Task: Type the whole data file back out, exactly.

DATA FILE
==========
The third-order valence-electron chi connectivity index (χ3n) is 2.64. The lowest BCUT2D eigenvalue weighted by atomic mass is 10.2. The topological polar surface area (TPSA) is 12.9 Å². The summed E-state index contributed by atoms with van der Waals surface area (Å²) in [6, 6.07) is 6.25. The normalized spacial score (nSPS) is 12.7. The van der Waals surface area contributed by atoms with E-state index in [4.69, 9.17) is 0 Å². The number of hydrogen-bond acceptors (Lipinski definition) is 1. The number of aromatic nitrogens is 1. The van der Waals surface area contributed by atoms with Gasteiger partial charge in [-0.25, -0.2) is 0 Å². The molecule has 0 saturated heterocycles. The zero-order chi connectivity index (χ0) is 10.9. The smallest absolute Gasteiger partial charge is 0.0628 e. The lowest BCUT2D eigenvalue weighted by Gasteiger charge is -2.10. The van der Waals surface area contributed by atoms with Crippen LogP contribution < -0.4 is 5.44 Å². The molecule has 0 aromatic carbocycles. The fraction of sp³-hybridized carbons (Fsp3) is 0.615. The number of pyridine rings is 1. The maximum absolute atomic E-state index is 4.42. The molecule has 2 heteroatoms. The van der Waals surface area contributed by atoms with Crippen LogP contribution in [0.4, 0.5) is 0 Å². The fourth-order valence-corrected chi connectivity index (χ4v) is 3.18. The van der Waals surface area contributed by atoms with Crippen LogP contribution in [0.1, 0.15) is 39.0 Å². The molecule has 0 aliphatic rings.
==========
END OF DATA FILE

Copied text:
The third-order valence-electron chi connectivity index (χ3n) is 2.64. The lowest BCUT2D eigenvalue weighted by atomic mass is 10.2. The topological polar surface area (TPSA) is 12.9 Å². The summed E-state index contributed by atoms with van der Waals surface area (Å²) in [6, 6.07) is 6.25. The normalized spacial score (nSPS) is 12.7. The van der Waals surface area contributed by atoms with E-state index in [4.69, 9.17) is 0 Å². The number of hydrogen-bond acceptors (Lipinski definition) is 1. The number of aromatic nitrogens is 1. The van der Waals surface area contributed by atoms with Gasteiger partial charge in [-0.25, -0.2) is 0 Å². The molecule has 0 saturated heterocycles. The zero-order chi connectivity index (χ0) is 10.9. The smallest absolute Gasteiger partial charge is 0.0628 e. The lowest BCUT2D eigenvalue weighted by Gasteiger charge is -2.10. The van der Waals surface area contributed by atoms with Crippen LogP contribution < -0.4 is 5.44 Å². The molecule has 0 aromatic carbocycles. The fraction of sp³-hybridized carbons (Fsp3) is 0.615. The number of pyridine rings is 1. The maximum absolute atomic E-state index is 4.42. The molecule has 2 heteroatoms. The van der Waals surface area contributed by atoms with Crippen LogP contribution in [0.4, 0.5) is 0 Å². The fourth-order valence-corrected chi connectivity index (χ4v) is 3.18. The van der Waals surface area contributed by atoms with Crippen LogP contribution in [0.1, 0.15) is 39.0 Å². The molecule has 0 aliphatic rings.